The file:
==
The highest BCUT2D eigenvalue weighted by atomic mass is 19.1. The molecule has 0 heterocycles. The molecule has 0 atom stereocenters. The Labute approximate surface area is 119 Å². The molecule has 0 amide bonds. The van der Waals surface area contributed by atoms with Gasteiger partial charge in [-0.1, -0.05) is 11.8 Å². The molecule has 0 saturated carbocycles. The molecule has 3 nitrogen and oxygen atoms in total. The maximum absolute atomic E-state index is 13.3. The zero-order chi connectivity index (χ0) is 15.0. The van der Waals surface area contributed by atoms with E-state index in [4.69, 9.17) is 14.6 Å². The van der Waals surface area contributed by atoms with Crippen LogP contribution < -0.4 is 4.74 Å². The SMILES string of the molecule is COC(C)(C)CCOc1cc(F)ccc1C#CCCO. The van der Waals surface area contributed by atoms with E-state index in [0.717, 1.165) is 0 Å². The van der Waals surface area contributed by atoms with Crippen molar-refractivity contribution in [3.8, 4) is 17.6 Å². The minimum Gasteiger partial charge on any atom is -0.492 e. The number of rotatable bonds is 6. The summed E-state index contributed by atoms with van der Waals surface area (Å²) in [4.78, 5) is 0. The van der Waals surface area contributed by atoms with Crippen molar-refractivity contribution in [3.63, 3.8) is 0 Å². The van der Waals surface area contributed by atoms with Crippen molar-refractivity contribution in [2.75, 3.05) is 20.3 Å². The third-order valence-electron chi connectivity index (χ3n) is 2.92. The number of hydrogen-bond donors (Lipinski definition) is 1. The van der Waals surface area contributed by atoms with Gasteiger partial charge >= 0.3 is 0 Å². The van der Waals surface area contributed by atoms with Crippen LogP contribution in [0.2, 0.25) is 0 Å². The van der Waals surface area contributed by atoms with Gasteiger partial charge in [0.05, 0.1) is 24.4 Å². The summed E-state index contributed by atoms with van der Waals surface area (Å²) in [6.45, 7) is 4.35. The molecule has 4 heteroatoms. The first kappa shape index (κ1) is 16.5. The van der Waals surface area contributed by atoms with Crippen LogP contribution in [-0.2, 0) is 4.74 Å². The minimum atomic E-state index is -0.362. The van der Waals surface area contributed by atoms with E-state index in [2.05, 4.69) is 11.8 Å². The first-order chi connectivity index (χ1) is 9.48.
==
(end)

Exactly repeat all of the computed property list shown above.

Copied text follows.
The highest BCUT2D eigenvalue weighted by atomic mass is 19.1. The molecule has 0 heterocycles. The molecule has 0 atom stereocenters. The Labute approximate surface area is 119 Å². The molecule has 0 amide bonds. The van der Waals surface area contributed by atoms with Gasteiger partial charge in [-0.1, -0.05) is 11.8 Å². The molecule has 0 saturated carbocycles. The molecule has 3 nitrogen and oxygen atoms in total. The maximum absolute atomic E-state index is 13.3. The zero-order chi connectivity index (χ0) is 15.0. The van der Waals surface area contributed by atoms with E-state index in [4.69, 9.17) is 14.6 Å². The van der Waals surface area contributed by atoms with Crippen LogP contribution < -0.4 is 4.74 Å². The SMILES string of the molecule is COC(C)(C)CCOc1cc(F)ccc1C#CCCO. The van der Waals surface area contributed by atoms with E-state index in [0.717, 1.165) is 0 Å². The van der Waals surface area contributed by atoms with Crippen molar-refractivity contribution in [3.8, 4) is 17.6 Å². The minimum Gasteiger partial charge on any atom is -0.492 e. The number of rotatable bonds is 6. The summed E-state index contributed by atoms with van der Waals surface area (Å²) in [4.78, 5) is 0. The van der Waals surface area contributed by atoms with Crippen molar-refractivity contribution in [3.63, 3.8) is 0 Å². The van der Waals surface area contributed by atoms with Crippen molar-refractivity contribution in [2.75, 3.05) is 20.3 Å². The third-order valence-electron chi connectivity index (χ3n) is 2.92. The number of hydrogen-bond donors (Lipinski definition) is 1. The van der Waals surface area contributed by atoms with Gasteiger partial charge >= 0.3 is 0 Å². The van der Waals surface area contributed by atoms with Crippen LogP contribution in [0.2, 0.25) is 0 Å². The van der Waals surface area contributed by atoms with Gasteiger partial charge in [0.05, 0.1) is 24.4 Å². The summed E-state index contributed by atoms with van der Waals surface area (Å²) in [6.45, 7) is 4.35. The molecule has 4 heteroatoms. The first kappa shape index (κ1) is 16.5. The van der Waals surface area contributed by atoms with Crippen LogP contribution in [-0.2, 0) is 4.74 Å². The minimum atomic E-state index is -0.362. The van der Waals surface area contributed by atoms with E-state index in [2.05, 4.69) is 11.8 Å². The first-order chi connectivity index (χ1) is 9.48.